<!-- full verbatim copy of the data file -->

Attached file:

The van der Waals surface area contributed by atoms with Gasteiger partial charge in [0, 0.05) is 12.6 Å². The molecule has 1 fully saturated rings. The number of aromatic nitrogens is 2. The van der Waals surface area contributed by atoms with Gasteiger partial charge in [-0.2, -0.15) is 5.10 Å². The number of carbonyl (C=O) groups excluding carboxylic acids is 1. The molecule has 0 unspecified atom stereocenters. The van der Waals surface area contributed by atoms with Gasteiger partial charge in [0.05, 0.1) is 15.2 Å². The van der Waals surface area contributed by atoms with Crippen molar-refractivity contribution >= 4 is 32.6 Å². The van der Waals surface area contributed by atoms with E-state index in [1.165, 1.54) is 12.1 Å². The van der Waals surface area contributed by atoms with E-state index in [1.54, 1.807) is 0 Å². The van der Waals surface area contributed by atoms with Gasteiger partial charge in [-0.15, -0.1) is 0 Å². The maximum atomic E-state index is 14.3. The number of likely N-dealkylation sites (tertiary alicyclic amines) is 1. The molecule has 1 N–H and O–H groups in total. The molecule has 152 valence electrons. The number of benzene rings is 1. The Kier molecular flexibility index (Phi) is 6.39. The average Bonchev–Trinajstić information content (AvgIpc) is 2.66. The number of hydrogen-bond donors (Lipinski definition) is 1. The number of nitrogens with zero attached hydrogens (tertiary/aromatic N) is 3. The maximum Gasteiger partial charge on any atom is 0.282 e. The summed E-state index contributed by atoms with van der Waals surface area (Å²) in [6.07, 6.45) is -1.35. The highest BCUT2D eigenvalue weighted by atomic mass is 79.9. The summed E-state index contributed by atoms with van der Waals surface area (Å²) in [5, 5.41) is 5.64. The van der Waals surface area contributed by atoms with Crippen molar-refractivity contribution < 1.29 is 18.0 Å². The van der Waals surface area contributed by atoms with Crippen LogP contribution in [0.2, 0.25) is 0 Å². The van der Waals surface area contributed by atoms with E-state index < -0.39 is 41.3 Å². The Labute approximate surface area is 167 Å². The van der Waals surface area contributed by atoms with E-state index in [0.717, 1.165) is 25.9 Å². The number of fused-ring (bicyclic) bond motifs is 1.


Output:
The van der Waals surface area contributed by atoms with Gasteiger partial charge in [0, 0.05) is 12.6 Å². The molecule has 1 fully saturated rings. The number of aromatic nitrogens is 2. The van der Waals surface area contributed by atoms with Gasteiger partial charge in [-0.2, -0.15) is 5.10 Å². The number of carbonyl (C=O) groups excluding carboxylic acids is 1. The molecule has 0 unspecified atom stereocenters. The van der Waals surface area contributed by atoms with Gasteiger partial charge in [0.05, 0.1) is 15.2 Å². The van der Waals surface area contributed by atoms with Crippen molar-refractivity contribution >= 4 is 32.6 Å². The van der Waals surface area contributed by atoms with E-state index in [1.165, 1.54) is 12.1 Å². The van der Waals surface area contributed by atoms with E-state index in [1.54, 1.807) is 0 Å². The van der Waals surface area contributed by atoms with Gasteiger partial charge in [-0.15, -0.1) is 0 Å². The maximum atomic E-state index is 14.3. The number of likely N-dealkylation sites (tertiary alicyclic amines) is 1. The molecule has 1 N–H and O–H groups in total. The molecule has 152 valence electrons. The number of benzene rings is 1. The Kier molecular flexibility index (Phi) is 6.39. The average Bonchev–Trinajstić information content (AvgIpc) is 2.66. The number of hydrogen-bond donors (Lipinski definition) is 1. The number of nitrogens with zero attached hydrogens (tertiary/aromatic N) is 3. The maximum Gasteiger partial charge on any atom is 0.282 e. The summed E-state index contributed by atoms with van der Waals surface area (Å²) in [6.07, 6.45) is -1.35. The highest BCUT2D eigenvalue weighted by atomic mass is 79.9. The summed E-state index contributed by atoms with van der Waals surface area (Å²) in [5, 5.41) is 5.64. The van der Waals surface area contributed by atoms with Crippen molar-refractivity contribution < 1.29 is 18.0 Å². The van der Waals surface area contributed by atoms with Crippen LogP contribution in [0.2, 0.25) is 0 Å². The van der Waals surface area contributed by atoms with E-state index < -0.39 is 41.3 Å². The Labute approximate surface area is 167 Å². The van der Waals surface area contributed by atoms with E-state index in [0.717, 1.165) is 25.9 Å². The number of fused-ring (bicyclic) bond motifs is 1.